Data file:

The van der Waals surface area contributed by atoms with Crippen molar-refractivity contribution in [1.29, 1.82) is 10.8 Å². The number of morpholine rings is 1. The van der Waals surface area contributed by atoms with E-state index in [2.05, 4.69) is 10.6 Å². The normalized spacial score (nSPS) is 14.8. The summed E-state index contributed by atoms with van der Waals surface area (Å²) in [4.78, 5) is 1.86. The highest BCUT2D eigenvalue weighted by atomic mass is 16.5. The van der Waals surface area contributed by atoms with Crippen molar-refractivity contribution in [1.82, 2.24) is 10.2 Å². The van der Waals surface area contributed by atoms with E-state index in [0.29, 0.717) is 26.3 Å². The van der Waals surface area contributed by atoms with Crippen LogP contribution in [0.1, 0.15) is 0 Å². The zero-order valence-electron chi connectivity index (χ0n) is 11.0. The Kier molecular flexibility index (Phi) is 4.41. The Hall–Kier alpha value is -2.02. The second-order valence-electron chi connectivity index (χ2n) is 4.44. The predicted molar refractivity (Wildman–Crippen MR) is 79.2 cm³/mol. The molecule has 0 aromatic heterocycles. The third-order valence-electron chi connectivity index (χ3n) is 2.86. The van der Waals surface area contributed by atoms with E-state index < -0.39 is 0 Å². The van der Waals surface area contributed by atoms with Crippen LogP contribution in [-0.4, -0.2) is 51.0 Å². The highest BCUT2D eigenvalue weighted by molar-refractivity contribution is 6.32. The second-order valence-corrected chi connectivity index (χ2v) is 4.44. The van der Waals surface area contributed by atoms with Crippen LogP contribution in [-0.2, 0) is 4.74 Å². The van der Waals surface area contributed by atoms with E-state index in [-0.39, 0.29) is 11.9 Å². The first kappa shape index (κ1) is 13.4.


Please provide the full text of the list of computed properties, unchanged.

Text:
The van der Waals surface area contributed by atoms with Crippen molar-refractivity contribution in [1.29, 1.82) is 10.8 Å². The number of morpholine rings is 1. The van der Waals surface area contributed by atoms with E-state index in [2.05, 4.69) is 10.6 Å². The normalized spacial score (nSPS) is 14.8. The summed E-state index contributed by atoms with van der Waals surface area (Å²) in [4.78, 5) is 1.86. The highest BCUT2D eigenvalue weighted by atomic mass is 16.5. The van der Waals surface area contributed by atoms with Crippen molar-refractivity contribution in [1.82, 2.24) is 10.2 Å². The van der Waals surface area contributed by atoms with E-state index in [0.29, 0.717) is 26.3 Å². The van der Waals surface area contributed by atoms with Crippen LogP contribution in [0.1, 0.15) is 0 Å². The zero-order valence-electron chi connectivity index (χ0n) is 11.0. The Kier molecular flexibility index (Phi) is 4.41. The Hall–Kier alpha value is -2.02. The second-order valence-electron chi connectivity index (χ2n) is 4.44. The predicted molar refractivity (Wildman–Crippen MR) is 79.2 cm³/mol. The molecule has 0 aromatic heterocycles. The third-order valence-electron chi connectivity index (χ3n) is 2.86. The van der Waals surface area contributed by atoms with E-state index < -0.39 is 0 Å². The van der Waals surface area contributed by atoms with Crippen LogP contribution in [-0.4, -0.2) is 51.0 Å². The highest BCUT2D eigenvalue weighted by molar-refractivity contribution is 6.32. The second-order valence-corrected chi connectivity index (χ2v) is 4.44. The van der Waals surface area contributed by atoms with Crippen LogP contribution in [-0.2, 0) is 4.74 Å². The van der Waals surface area contributed by atoms with E-state index in [-0.39, 0.29) is 11.9 Å². The first kappa shape index (κ1) is 13.4.